Glomerulosclerosis correlates with reduction in podocyte number that occurs through mechanisms which include apoptosis. Podocyte injury or podocyte loss in the renal glomerulus has been proposed as the crucial mechanism in the development of glomerulosclerosis. However, the mechanism by which podocytes respond to injury is poorly understood. TNF and TNF receptor superfamilies are important in the pathogenesis of podocyte injury and apoptosis. The ligand of receptor activator of NF-kappaB (RANKL) and receptor activator of NF-kappaB (RANK) are members of the TNF and receptor superfamilies. We investigated whether RANK - RANKL is a receptor - ligand complex for podocytes responding to injury.
In this study, RANKL and RANK were examined in human podocyte diseases and a rat model of puromycin aminonucleoside nephrosis (PAN). Compared with controls, RANK and RANKL were increased in both human podocyte diseases and the rat PAN model; double immunofluorescence staining revealed that RANK protein expression was mainly attributed to podocytes. Immunoelectron microscopy showed that RANK was localized predominantly at the top of the foot process membrane and the cytoplasm of rat podocyte. In addition, RANK was upregulated in mouse podocytes in vitro after injury induced by puromycin aminonucleoside (PA). Knockdown of RANK expression by small interference RNA (siRNA) exacerbated podocyte apoptosis induced by PA. However, RANKL inhibited significantly the apoptosis of podocytes induced by PA.
Citation: Liu S, Shi W, Xiao H, Liang X, Deng C, Ye Z, et al. (2012) Receptor Activator of NF-kappaB and Podocytes: Towards a Function of a Novel Receptor-Ligand Pair in the Survival Response of Podocyte Injury. PLoS ONE 7(7): e41331. https://doi.org/10.1371/journal.pone.0041331
Editor: Ferenc Gallyas, University of Pecs Medical School, Hungary
Received: September 27, 2011; Accepted: June 26, 2012; Published: July 25, 2012
Copyright: © 2012 Liu et al. This is an open-access article distributed under the terms of the Creative Commons Attribution License, which permits unrestricted use, distribution, and reproduction in any medium, provided the original author and source are credited.
Funding: This study was supported by Guangdong Provincial Natural Science Foundation (No. 06020902, 8151008004000022, 9305, 2011B031800303). The funders had no role in study design, data collection and analysis, decision to publish, or preparation of the manuscript.
Competing interests: The authors have declared that no competing interests exist.
Podocytes are terminally differentiated cells that line the outer aspect of the glomerular basement membrane (GBM) . Podocyte dysfunction, injury, or loss is a common and determining factor in glomerular diseases . Extensive experimental and clinical data have confirmed the importance of podocyte injury in the development and progression of glomerular disease –. Podocytes are believed to be the primary target of glomerular damage in so-called podocytopathies (minimal change disease (MCD) , focal segmental glomerulosclerosis (FSGS) , and membranous nephropathy (MN) ), as well they are also damaged in glomerular diseases of mesangial proliferation, including IgA nephropathy and lupus nephritis –.
Podocytes are injured in immune- and non-immune-mediated disease, resulting in damage to the glomerular filtration barrier. The fate of the podocyte then depends on several factors, such as reparative mechanisms and injury factors. If these are present, and/or the initial injury is halted, there may be resolution. However, if injury persists, and/or there are inadequate repair mechanisms present, proteinuria persists, leading to reduced renal function . During the injury process, there is a critical period of coordinated gene expression that determines whether podocytes survive or lose . In response to injury, podocytes secrete antioxidant enzymes  and abnormal proteins , such as desmin  and glial cell line-derived neurotrophic factor (GDNF) , which is a survival growth factor for injured podocytes. However, the pathogenesis of podocyte injury is not quite clear. We postulate that there are other survival factors that are expressed in response to podocyte injury and act to support the recovery of injured podocytes.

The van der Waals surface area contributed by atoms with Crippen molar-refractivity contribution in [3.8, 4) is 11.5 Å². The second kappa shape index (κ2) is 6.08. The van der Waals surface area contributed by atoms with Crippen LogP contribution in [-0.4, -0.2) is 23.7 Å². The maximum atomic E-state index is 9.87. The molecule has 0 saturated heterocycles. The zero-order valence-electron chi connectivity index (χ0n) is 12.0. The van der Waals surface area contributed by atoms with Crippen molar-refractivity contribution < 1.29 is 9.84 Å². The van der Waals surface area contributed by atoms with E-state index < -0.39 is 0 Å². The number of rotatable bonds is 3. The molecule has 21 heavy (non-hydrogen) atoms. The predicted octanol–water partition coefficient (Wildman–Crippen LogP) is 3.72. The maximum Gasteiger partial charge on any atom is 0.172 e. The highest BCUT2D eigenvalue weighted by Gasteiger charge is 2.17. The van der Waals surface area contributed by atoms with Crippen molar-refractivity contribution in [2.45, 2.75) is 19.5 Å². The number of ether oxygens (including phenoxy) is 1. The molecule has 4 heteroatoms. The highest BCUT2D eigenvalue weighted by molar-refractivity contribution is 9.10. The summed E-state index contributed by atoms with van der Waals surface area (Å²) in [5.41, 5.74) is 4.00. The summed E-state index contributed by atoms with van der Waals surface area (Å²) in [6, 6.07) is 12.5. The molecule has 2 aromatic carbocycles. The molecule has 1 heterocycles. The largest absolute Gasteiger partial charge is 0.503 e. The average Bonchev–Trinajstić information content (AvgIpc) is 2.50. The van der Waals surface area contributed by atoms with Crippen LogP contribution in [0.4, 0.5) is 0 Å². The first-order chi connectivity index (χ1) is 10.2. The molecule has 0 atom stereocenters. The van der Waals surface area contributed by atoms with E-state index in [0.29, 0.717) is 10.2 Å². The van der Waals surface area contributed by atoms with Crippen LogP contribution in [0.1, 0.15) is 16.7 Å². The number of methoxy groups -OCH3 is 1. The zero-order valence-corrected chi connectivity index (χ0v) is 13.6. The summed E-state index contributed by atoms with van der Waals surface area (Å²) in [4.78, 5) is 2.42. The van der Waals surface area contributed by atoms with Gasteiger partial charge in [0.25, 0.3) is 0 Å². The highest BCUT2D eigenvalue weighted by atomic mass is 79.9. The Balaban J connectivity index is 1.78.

TNF and TNF receptor superfamilies are important in the pathogenesis of podocyte injury and apoptosis –. The ligand of receptor activator of NF-kappaB (RANKL) is a member of the TNF family  that is produced by osteoblasts, myocardial  and stromal cells . RANKL is not only a transmembrane molecule but also secreted particularly by activated T cells . Receptor activator of NF-kappaB (RANK) is a cognate receptor which is expressed by osteoclast-like cells (OCLS). We don’t know whether RANK–RANKL is a receptor–ligand complex for pathogenesis of podocyte injury and apoptosis. Several studies suggest that RANKL and RANK are involved in cell survival and apoptosis . RANK expression has been shown to suppress endothelial cell apoptosis through its activation by RANKL . RANK-RANKL is expressed not only in bone marrow-derived cells but also in non-bone marrow-derived cells. In human myocardial cells, RANK–RANKL gene expression is upregulated by allergens and irritants . RANK is expressed in skin and mammary epithelial cells. RANKL is also expressed in lymph node stromal cell , skin epithelial cell , renal glomeruli, convoluted tubules, and parenchyma of the developing fetal kidney, whereas RANKL is not detected in adult kidney . However, no studies have addressed the functional role of RANK–RANKL in normal renal physiology, or in glomerular disease. We report here for the first time that RANKL and RANK are induced significantly in animal models of podocyte injury. Moreover, RANKL, acting through RANK, is a potent survival factor for injured podocytes and promotes protection from injury.